I bought this book just after Simon and Kaggsy's last book group and have patiently sat on since finding that the next book club would be 1956. In the meantime I've found that crime fiction from the 1950's seems to be very much my thing, which only made me anticipate this one more.
It was worth the wait. Greyladies books are a treat anyway so I never had any doubts that I would enjoy this, the question was how much I would enjoy it. A mysterious American has been found dead in an abandoned shop in Haworth after a visit to Professor Appleby - an increasingly jittery Bronte expert. Another body turns up in Wordsworth country (in this case making a mess of Lady Haltwhistle's fitted carpet), and the mysteries continue to pile up with the bodies.
At this point Miss Flora Hogg and her friend, Milly Brown are called in. Flora Hogg, graduate of Bristol, ex school mistress, and daughter of a police detective has herself turned detective with some success. Her methods are sometimes unorthodox but eventually successful. The mystery here is enjoyable, it bounces along sort of making sense but mostly existing as a vehicle for Lee's humour and a series of set peices which are absolute gems.
There's more than a nod to classic golden age mysteries that suggests something like a post war nostalgia for a pre war world, but mostly I think it's a vehicle for jokes that Austen Lee wants to write. Miss Hogg and Milly are two at least middle aged ladies concerned about their tea and shopping when they're not detecting. The passage where Lady Haltwhistle finds out what's happened to her carpet is a masterpiece, and there are plenty more comic interludes in the book. It's a mystery for people who want to be amused rather than seriously puzzled.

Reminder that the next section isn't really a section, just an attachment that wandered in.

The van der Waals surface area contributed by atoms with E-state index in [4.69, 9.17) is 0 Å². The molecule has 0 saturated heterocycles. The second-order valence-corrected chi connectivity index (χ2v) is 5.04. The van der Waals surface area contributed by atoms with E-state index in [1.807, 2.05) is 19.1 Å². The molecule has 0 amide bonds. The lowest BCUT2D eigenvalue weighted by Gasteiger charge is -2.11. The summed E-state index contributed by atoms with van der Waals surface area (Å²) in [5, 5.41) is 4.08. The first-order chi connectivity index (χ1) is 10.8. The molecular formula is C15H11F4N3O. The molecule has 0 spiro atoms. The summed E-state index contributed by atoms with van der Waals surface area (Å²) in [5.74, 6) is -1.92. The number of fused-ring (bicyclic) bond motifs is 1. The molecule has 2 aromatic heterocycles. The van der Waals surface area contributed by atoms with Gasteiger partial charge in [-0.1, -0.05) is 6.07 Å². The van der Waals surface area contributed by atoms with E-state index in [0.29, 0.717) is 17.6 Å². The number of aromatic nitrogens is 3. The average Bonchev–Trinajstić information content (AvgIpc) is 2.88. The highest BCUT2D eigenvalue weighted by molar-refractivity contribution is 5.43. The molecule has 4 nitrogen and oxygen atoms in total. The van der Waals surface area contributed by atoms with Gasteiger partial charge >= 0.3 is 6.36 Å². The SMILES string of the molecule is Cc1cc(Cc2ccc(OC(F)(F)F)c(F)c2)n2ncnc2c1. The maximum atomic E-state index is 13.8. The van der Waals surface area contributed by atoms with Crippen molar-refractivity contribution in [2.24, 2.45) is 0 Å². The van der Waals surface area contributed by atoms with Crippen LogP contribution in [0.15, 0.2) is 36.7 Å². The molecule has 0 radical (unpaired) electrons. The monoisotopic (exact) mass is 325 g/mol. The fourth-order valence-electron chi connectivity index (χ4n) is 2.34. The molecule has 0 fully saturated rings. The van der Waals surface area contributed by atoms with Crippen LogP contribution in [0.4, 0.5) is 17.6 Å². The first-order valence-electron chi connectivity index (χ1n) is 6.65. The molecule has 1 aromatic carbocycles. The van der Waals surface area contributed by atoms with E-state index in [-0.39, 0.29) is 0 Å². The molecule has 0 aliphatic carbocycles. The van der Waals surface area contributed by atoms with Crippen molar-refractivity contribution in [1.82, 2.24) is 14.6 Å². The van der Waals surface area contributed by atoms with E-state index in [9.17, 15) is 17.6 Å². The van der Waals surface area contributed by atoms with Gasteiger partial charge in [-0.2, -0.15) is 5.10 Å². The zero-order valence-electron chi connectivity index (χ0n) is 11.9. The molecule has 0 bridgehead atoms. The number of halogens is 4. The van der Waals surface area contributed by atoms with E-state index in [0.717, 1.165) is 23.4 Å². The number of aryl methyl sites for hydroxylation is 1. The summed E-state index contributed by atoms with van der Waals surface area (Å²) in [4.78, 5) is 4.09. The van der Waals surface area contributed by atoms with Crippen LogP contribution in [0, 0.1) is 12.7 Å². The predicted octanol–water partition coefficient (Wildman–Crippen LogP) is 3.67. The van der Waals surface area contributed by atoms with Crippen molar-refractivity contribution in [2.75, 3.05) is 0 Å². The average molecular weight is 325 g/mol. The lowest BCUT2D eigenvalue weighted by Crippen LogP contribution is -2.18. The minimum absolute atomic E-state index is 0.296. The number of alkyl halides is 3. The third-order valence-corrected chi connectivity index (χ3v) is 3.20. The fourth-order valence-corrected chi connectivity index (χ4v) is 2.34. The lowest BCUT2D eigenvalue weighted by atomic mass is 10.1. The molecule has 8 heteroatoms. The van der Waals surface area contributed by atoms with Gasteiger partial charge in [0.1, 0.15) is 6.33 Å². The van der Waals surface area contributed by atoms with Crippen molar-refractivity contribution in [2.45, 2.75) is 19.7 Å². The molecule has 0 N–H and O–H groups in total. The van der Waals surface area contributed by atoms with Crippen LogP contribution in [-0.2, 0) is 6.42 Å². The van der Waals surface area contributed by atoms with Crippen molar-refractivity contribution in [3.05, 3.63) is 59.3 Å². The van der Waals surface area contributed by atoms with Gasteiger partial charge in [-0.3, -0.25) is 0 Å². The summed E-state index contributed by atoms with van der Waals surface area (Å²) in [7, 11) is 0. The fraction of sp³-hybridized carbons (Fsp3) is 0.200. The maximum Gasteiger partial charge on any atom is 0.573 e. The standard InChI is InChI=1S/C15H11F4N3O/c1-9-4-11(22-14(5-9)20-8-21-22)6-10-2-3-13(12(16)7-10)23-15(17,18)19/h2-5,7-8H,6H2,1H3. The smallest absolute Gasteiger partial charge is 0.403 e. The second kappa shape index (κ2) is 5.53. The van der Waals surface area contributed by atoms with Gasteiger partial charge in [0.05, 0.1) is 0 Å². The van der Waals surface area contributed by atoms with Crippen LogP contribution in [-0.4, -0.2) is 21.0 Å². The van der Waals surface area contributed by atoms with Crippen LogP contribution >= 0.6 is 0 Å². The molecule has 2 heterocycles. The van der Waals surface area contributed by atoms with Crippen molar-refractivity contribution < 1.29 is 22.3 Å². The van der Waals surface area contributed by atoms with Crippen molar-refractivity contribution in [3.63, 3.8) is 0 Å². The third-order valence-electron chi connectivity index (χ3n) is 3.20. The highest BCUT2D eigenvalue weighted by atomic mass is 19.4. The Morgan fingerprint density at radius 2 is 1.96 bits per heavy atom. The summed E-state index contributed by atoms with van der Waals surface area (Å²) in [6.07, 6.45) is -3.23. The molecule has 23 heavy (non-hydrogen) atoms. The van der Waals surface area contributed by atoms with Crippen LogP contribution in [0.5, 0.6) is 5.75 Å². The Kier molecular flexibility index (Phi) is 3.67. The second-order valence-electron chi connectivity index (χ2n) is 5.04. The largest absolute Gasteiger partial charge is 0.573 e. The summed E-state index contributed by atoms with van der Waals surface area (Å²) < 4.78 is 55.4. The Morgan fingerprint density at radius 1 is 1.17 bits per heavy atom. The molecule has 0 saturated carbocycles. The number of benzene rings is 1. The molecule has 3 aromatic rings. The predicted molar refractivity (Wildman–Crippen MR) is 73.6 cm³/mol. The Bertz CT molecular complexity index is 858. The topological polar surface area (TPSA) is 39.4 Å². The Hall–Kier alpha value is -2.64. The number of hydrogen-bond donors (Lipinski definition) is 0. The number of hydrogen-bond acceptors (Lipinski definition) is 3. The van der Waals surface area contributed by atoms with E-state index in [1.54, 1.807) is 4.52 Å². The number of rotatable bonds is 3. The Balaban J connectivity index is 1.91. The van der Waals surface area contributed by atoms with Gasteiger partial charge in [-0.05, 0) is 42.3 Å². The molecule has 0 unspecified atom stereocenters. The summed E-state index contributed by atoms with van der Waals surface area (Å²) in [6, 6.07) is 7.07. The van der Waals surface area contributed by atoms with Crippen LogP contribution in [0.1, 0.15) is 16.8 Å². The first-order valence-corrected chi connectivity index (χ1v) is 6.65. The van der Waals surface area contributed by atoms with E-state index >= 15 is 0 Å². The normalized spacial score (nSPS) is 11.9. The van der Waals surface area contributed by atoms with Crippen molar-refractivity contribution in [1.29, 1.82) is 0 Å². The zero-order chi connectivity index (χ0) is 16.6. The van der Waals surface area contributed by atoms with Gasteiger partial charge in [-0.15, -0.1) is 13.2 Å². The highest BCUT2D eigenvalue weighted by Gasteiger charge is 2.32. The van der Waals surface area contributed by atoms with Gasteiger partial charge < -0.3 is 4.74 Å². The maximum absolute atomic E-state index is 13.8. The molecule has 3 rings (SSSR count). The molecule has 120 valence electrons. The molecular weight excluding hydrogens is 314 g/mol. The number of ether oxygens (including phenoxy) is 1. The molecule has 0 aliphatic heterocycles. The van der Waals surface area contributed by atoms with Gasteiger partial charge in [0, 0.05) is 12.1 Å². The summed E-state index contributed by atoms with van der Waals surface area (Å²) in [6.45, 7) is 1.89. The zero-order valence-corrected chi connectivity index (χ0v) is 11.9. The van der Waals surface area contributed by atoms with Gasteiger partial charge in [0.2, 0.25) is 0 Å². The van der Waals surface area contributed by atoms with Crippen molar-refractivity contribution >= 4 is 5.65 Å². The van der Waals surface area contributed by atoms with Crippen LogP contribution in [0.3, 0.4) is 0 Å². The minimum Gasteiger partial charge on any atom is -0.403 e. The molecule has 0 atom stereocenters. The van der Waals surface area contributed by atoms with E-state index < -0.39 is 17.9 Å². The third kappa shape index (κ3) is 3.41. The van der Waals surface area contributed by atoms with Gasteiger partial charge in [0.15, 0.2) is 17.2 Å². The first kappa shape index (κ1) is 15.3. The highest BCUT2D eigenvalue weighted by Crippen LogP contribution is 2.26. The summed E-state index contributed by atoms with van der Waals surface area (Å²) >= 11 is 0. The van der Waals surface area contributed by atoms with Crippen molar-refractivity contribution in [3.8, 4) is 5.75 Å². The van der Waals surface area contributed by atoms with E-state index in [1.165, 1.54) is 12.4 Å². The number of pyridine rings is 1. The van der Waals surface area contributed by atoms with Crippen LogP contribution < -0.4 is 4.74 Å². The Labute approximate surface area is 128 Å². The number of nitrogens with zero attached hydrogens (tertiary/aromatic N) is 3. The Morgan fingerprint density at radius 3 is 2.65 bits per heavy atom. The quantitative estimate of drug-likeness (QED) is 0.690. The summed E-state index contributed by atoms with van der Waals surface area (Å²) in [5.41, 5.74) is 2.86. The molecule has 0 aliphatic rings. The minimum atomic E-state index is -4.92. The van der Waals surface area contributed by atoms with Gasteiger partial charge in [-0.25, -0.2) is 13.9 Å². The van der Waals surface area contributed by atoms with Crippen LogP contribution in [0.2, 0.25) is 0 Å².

I like to try and work out what these books tell me about the year they're written in when I do these book clubs, but apart from an extremely casual attitude to drink driving this one doesn't tell me much - apart possibly from the enjoyment of good food and wine throughout. Rationing only finally ended in 1954 (meat being the last thing to return to normal) so in 1956 plentiful and good meals must still have felt like something not just to be excited about, but that couldn't be taken for granted.
Maybe the humour is a clue too? A book for a world that's getting back to normal and wants to enjoy itself without dwelling on the serious things just around the corner or the serious things in the past. Or maybe not. Either way Greyladies publishes another Miss Hogg title, and Austen Lee wrote several more - if they're as good as this one I hope someone republishes more of them soon. They're just the sort of comforting read I could do with right about now.